Why Can’t I Mail It? – Flats

As you know from parts one (postcards), two (self-mailers) and three (booklets) of “Why Can’t I Mail It?,” there are many times a design element causes a mailing to go at a higher rate of postage. This can be frustrating as well as expensive. In order to help you stay away from potential issues, here are some things to keep in mind as you are preparing a direct mail campaign. Finally, let’s look at flats:

As you know from part one (postcards), two (self-mailers) and three (booklets) of “Why Can’t I Mail It?,” there are many times a design element causes a mailing to go at a higher rate of postage. This can be frustrating as well as expensive. In order to help you stay away from potential issues, here are some things to keep in mind as you are preparing a direct mail campaign.

Finally, let’s look at flats:

  1. Flat-sized mail is between 6.126 x 11.51 to 12 x 15. These mailers have fewer restrictions as the equipment they run on at the USPS is very different. They lay flat, mail-panel side up, as they run through. Unlike the letter-size machines that run so they stand up on the edge below the mail panel.
    This means less damage happens to flat-size mail pieces. They also stand out in the mailbox better.
  2. Paper stock must be a minimum of 0.009 thick. The maximum thickness is 3/4 inch for the whole mailer. Usually this is not a problem since many flats are mutli-pages.
    Many people get creative here, since you can go a lot thicker. Just make sure you keep the thickness even throughout the mailer.
  3. No aspect ratio requirement. Since these run laying flat through the equipment, there is no need to adhere to a ratio.
    This gives you more freedom in your size design. If you want a more slender look, you can do it!
  4. Flats are required to have address blocks in the upper half of the short edge. For instance, with an 8.5 x 11 mailer, you would need to address from the top of the piece down only to 5.5, do not address below the 5.5. There is no barcode clear zone for flats. You will need to use an address block that includes the barcode, a 4 x 2 clear area, no varnish, UV coating, text or images. You must also make sure that you have at least a 0.125 clearance for the address block from the edge of the piece and any text or graphics.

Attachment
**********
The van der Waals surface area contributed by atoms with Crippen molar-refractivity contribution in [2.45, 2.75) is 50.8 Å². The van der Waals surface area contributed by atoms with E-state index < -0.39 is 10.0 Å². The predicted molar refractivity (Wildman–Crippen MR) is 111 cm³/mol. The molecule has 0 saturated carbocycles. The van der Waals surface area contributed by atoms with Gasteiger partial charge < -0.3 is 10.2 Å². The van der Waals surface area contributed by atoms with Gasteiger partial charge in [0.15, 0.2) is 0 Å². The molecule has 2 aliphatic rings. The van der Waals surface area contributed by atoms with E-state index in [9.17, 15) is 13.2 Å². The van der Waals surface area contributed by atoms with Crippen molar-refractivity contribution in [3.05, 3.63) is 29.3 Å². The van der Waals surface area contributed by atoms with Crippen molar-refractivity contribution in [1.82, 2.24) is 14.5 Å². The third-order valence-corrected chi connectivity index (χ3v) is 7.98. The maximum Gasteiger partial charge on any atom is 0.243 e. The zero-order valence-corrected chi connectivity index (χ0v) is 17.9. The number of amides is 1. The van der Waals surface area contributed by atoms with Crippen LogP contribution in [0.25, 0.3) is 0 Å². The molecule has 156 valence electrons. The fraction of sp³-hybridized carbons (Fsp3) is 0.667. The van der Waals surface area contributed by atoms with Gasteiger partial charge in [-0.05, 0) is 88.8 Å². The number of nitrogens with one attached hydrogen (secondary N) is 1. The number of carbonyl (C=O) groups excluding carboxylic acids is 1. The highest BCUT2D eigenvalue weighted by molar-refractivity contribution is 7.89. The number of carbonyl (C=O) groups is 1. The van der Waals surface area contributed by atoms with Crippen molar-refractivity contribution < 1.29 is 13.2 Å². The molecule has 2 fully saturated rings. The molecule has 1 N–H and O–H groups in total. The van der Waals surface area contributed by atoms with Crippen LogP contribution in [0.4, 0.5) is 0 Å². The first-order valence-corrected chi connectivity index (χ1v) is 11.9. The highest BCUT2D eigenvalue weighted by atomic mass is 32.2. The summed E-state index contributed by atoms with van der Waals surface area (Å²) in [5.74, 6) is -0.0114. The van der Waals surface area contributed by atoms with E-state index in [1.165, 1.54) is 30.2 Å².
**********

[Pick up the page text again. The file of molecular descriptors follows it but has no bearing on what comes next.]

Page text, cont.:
This requirement is not actually for the machines, but for the employees to more easily see the addresses when distributing the mail.
  5. The fold or binding must be to the right of the mail panel. If you are using a poly bag or envelope, this is not necessary.
    The reason they want it to the right is because as they pass through the machines laying down, the lead edge is on the right side.
  6. No tabs are required. In some cases, such as when you are inserting a piece loosely into the mailer, you may decide to use tabs to hold it closed. You may do that if you wish, it is just not a requirement to do so.
    Most people opt to not use tabs even when they have a loose insert, since in most cases they do not fall out.
  7. If you use a poly bag/envelope, the maximum extra space you can have inside the bag from the edge of the piece to the edge of the bag is 0.5. This is very popular now. It allows the recipient to see the creative through the clear material, as if it were just mailed without an envelope and then lets you put loose pieces together like when using a standard envelope.
    You can either address the materials on the inside of the bag or you can label the outside, both are acceptable as long as you are using USPS approved bags.

Your best bet is to design your flat and then send a pdf to your direct mail provider, to have them find any problems with the design. They can help to make sure you are automation compliant and save on postage. As you are going through the process, do not let it stop your creativity. It is the unique and creative pieces that get the recipients attention and increase your ROI. Do not let these regulations limit your design. There are plenty of ways to create self-mailers that standout and get attention! Contact your mail provider for samples and suggestions.

Why Can’t I Mail It? – Self-Mailers

As you know from part one of “Why Can’t I Mail It?” with postcards, there are many times that a design element causes a mailing to go at a higher rate of postage. This can be frustrating as well as expensive. In order to help you stay away from potential issues, here are some things to keep in mind as you are preparing a direct mail campaign. Now let’s look at Self-Mailers